The recipient's encrypted email may also be provided within the header 228 of the email. In embodiments, the encrypted email address may for example be included as part of the message ID (i.e., “encrypt-ad1” in FIG. 5). As the message ID is typically included in any subsequent email replies and exchanges, inclusion of the recipient's encrypted email address as part of the message ID ensures that the encrypted email address is persisted between all emails and replies. It is understood that the recipient's encrypted email address may be included elsewhere in the header, or even outside of the header in alternative embodiments. For example, the encrypted sender and/or recipient email addresses may be provided in the “From” and/or “To” portion of the header instead of, or in addition to, the proxy email address. In a further embodiment, the encrypted email address for the sender and/or recipient may be included as part of the PUIDS, SIDS, or elsewhere.

The “From” line of the email may include an alias selected by the sender, “Alex” in this example. The alias is followed by an email address. The contents of the email address, and whether an encrypted email address for the sender is included, may vary depending on a few factors. As indicated above, the sender may initiate a private message from a website hosted by the service 214 or from a site not associated with the service 214. In embodiments where the sender is generating the private message while logged onto a web site hosted by service 214, the email address following the sender's alias may simply be a proxy email address of the service 214. This is the example shown in FIG. 5. However, it may also happen that the sender has accepted an invitation to send a private message while on a web site not associated with service 214. In such an embodiment, the sender's true email address may appear in the “From” line.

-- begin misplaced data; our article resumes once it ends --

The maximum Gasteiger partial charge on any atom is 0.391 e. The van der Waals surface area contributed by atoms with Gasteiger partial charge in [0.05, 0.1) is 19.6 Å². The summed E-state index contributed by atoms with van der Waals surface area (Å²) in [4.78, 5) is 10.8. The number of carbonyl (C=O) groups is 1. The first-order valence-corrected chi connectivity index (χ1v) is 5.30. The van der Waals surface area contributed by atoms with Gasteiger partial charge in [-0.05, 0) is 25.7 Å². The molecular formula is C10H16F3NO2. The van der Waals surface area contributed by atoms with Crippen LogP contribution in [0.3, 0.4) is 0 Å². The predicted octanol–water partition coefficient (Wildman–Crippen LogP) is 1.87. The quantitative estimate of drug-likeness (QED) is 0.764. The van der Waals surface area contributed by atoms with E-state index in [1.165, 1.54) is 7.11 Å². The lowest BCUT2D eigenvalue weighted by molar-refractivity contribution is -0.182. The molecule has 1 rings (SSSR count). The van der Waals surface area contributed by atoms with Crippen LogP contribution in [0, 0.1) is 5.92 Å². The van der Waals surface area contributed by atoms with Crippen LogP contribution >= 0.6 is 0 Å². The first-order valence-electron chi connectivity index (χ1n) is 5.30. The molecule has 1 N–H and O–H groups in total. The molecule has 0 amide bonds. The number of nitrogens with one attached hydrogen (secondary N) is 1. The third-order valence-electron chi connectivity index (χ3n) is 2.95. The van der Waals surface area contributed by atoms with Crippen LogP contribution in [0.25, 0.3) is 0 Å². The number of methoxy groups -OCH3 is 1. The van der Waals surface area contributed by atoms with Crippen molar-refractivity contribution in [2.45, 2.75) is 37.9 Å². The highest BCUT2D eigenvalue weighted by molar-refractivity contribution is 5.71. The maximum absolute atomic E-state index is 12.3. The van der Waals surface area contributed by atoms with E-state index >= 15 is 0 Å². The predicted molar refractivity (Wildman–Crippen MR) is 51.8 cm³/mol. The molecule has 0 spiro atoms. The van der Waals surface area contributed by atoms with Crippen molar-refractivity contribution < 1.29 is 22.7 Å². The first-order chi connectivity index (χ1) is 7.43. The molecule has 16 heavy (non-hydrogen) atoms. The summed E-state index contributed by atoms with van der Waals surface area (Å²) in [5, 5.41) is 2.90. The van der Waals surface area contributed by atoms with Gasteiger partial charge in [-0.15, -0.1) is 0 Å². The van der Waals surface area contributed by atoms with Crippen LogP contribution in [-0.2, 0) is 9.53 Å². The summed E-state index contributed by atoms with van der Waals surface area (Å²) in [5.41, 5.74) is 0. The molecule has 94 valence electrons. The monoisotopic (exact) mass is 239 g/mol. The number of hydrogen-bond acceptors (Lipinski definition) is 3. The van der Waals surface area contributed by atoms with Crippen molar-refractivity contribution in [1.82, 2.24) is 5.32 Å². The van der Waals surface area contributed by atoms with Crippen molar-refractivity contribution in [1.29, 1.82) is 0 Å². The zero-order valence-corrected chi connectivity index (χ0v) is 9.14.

Additionally, the contents of the header 228 may depend on whether the sender has subscribed to the service or not. Where the sender has subscribed to the private messaging service and received an encrypted email address, the sender's encrypted email address may also be included as part of the header, such as for example in the message ID. This is the example shown in FIG. 5 (i.e., “encrypt-ad2”). The encrypted email of the sender may be included in the message header where the sender is logged onto the service 214 when sending the private message. Alternatively or additionally, the sender's MUA 202 may have an option to include the sender's encrypted email when working in the user interface 226. However, where for example the sender has not subscribed to service 214, or service 214 has not yet encrypted the sender's email address, no encrypted email may be included for the sender. In this instance, the sender's email address will be encrypted by the service 214 as explained hereinafter.

Those of skill in the art will appreciate a variety of other ways in which the private messaging sequence may be initiated. For example, instead of inviting a sender to generate an email via a hyperlink 220, the recipient may simply provide a sender with a proxy username email address (explained hereinafter) within the service 214 by any known communication scheme. The sender then may enter that proxy username email address in the “To” line of the sender's MUA email application program 202.